"Letters for Santa'' program a great way to help kids in need

SHARE "Letters for Santa'' program a great way to help kids in need

We’ve all been sickened by the murder of 9-year-old Tyshawn Lee. Most of us don’t know what to do in the face of such inhumanity. Don’t know where to begin. Don’t know how the madness will ever end.

A basketball that Tyshawn took to school each day reportedly was found near his body. Friends and relatives say he loved the game.

We who have been given much can philosophize all we want that material things are overrated. But things do matter. A coat matters. A toy matters. A basketball matters.

The root cause of much of the violence in Chicago is unemployment and poverty. Poverty begets crime, which begets guns, which begets children being killed for reasons that are apparent to no one in possession of his or her sanity.

There is something we can do, however small, in our helplessness. The Sun-Times Charity Trust’s “Letters to Santa’’ program has begun, and it’s a great way to give holiday gifts to children who come from low-income families. More than 10,000 kids from the Chicago area received presents through the program last year.

It works like this: Through their school or a nonprofit agency, kids write letters to Santa Claus, asking for a particular present. A Santa’s Helper – that would be you, dear reader – is sent one of the letters. You buy a gift in the $25-to-$30 range, wrap it and mail it to your designated child. You make someone very happy.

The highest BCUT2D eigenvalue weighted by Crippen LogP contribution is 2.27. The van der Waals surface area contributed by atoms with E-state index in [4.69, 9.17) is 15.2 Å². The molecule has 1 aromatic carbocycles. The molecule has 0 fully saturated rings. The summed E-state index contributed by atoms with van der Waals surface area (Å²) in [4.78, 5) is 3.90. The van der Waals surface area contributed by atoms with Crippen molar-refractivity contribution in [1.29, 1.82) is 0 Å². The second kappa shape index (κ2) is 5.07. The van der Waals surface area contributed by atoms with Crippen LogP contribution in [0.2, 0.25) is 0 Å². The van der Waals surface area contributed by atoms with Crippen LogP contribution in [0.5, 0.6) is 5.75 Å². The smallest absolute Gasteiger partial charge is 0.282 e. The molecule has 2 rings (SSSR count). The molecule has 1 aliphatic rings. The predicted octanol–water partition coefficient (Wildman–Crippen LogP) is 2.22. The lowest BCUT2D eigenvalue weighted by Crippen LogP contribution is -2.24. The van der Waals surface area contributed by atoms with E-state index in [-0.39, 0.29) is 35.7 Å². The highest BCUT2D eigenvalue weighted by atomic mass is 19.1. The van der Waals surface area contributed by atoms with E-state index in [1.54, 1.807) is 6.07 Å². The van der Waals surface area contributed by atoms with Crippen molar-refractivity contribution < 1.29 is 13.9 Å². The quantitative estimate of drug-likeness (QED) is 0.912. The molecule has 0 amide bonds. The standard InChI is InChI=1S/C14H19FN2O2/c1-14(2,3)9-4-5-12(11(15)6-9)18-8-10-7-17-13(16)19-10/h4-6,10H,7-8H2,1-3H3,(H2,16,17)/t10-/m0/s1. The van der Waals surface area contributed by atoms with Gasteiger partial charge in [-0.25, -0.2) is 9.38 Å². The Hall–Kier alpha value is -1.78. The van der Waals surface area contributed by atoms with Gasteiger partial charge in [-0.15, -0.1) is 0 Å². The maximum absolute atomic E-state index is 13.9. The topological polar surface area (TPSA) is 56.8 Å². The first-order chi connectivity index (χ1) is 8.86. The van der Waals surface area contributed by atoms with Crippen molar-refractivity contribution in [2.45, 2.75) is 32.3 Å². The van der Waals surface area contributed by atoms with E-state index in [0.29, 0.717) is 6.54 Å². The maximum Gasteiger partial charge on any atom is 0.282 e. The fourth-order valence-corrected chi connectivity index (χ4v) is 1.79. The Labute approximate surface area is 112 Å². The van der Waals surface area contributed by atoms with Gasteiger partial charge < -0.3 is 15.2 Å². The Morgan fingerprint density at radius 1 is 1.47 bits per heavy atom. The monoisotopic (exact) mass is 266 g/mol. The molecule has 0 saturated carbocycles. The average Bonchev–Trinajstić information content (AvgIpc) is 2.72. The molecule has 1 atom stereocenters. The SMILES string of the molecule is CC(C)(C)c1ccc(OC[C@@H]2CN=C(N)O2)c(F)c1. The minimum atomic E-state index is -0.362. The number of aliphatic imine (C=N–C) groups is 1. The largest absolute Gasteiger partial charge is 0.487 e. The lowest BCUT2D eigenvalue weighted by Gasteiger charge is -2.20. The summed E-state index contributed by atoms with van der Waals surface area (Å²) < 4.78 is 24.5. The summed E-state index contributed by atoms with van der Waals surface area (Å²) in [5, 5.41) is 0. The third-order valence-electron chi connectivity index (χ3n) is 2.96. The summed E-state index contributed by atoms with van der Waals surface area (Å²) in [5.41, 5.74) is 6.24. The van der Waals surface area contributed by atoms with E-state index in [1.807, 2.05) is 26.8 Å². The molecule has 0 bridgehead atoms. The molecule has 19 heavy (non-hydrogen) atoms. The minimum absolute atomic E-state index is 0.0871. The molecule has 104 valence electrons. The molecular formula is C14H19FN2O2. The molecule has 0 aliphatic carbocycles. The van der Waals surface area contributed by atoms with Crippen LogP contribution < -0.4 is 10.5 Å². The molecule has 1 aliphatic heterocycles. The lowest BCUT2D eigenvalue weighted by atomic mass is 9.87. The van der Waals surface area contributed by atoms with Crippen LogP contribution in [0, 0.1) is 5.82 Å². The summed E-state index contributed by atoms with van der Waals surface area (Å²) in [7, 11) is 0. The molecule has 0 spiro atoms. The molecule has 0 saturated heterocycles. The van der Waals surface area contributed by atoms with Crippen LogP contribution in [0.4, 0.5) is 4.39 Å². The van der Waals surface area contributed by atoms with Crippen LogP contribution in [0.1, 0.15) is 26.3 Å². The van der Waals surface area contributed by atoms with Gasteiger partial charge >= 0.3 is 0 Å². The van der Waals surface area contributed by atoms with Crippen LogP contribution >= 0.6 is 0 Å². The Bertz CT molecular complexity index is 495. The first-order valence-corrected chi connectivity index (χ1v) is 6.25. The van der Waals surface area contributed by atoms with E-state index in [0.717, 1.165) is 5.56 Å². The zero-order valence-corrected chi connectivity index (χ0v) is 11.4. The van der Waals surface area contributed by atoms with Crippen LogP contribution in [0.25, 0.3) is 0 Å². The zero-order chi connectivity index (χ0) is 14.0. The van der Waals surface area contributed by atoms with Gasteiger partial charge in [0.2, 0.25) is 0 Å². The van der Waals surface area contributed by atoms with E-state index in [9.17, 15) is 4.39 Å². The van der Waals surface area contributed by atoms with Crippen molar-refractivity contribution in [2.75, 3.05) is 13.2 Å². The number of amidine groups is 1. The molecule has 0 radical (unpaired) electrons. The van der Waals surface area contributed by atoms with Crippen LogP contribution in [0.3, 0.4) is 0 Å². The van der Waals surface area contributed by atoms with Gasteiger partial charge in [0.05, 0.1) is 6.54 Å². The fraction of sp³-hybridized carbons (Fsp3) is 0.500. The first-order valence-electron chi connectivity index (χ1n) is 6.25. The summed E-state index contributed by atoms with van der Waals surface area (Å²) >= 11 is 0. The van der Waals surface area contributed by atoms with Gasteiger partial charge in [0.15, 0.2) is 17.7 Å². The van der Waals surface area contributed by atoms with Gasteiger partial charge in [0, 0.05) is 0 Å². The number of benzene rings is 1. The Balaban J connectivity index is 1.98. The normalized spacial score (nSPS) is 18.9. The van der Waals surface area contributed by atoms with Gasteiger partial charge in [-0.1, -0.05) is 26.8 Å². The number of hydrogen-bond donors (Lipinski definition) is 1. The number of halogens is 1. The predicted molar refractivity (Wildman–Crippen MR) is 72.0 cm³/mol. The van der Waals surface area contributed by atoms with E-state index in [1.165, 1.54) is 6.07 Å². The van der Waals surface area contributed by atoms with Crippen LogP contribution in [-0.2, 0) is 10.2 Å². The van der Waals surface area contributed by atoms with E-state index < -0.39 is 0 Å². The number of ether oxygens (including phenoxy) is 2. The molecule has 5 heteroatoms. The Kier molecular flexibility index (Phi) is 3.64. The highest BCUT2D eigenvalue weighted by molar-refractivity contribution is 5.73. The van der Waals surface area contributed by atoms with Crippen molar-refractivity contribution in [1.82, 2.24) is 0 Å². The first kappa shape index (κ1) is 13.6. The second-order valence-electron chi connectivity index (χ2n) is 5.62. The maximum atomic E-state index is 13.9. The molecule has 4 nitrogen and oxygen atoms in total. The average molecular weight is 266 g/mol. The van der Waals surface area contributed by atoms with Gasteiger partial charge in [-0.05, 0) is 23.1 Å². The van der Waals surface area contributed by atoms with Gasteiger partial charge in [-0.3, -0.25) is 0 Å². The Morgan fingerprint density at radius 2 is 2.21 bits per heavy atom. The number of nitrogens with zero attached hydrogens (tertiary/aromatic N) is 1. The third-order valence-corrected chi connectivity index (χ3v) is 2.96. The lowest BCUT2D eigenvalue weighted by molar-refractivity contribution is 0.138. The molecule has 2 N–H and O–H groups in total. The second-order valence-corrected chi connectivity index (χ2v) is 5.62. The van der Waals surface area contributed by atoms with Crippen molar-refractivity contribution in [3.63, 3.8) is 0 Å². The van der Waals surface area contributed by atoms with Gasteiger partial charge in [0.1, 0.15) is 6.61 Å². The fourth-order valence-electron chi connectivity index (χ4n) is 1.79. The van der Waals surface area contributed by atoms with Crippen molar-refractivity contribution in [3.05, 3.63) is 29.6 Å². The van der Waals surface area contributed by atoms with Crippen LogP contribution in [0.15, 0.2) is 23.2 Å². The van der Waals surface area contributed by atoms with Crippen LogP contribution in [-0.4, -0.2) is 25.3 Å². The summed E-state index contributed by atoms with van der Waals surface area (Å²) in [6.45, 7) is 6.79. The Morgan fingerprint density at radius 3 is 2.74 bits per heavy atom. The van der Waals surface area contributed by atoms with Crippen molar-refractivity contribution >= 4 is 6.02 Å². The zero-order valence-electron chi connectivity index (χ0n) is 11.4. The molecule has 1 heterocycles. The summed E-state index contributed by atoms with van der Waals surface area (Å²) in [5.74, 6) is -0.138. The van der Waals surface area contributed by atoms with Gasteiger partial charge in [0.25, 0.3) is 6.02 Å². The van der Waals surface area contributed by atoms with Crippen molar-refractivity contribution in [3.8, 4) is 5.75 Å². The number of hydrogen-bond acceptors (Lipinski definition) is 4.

For more information, go to www.suntimes.com/santa or call 312-321-3114 to request a kid’s letter. Or two. Maybe some of them will want a basketball.


The Latest
The lawsuit accuses Chicago police of promoting “brutally violent, militarized policing tactics,” and argues that the five officers who stopped Reed “created an environment that directly resulted in his death.”
Cunningham has worked for the Bears since 2022.
The White House on Wednesday will officially announce Biden’s intention to nominate April Perry to be a U.S. District Court judge. For months, the effort to confirm Perry as Chicago’s new U.S. Attorney was stalled by Sen. J.D. Vance, a Republican from Ohio.
Stacey Greene-Fenlon became the first woman and first person not connected to Chicago government to chair the Chicago fishing advisory committee on Thursday.
Nutritionists say the general trend of consumers seeking out healthier beverages is a good one. But experts also say people should be cautious and read ingredient labels.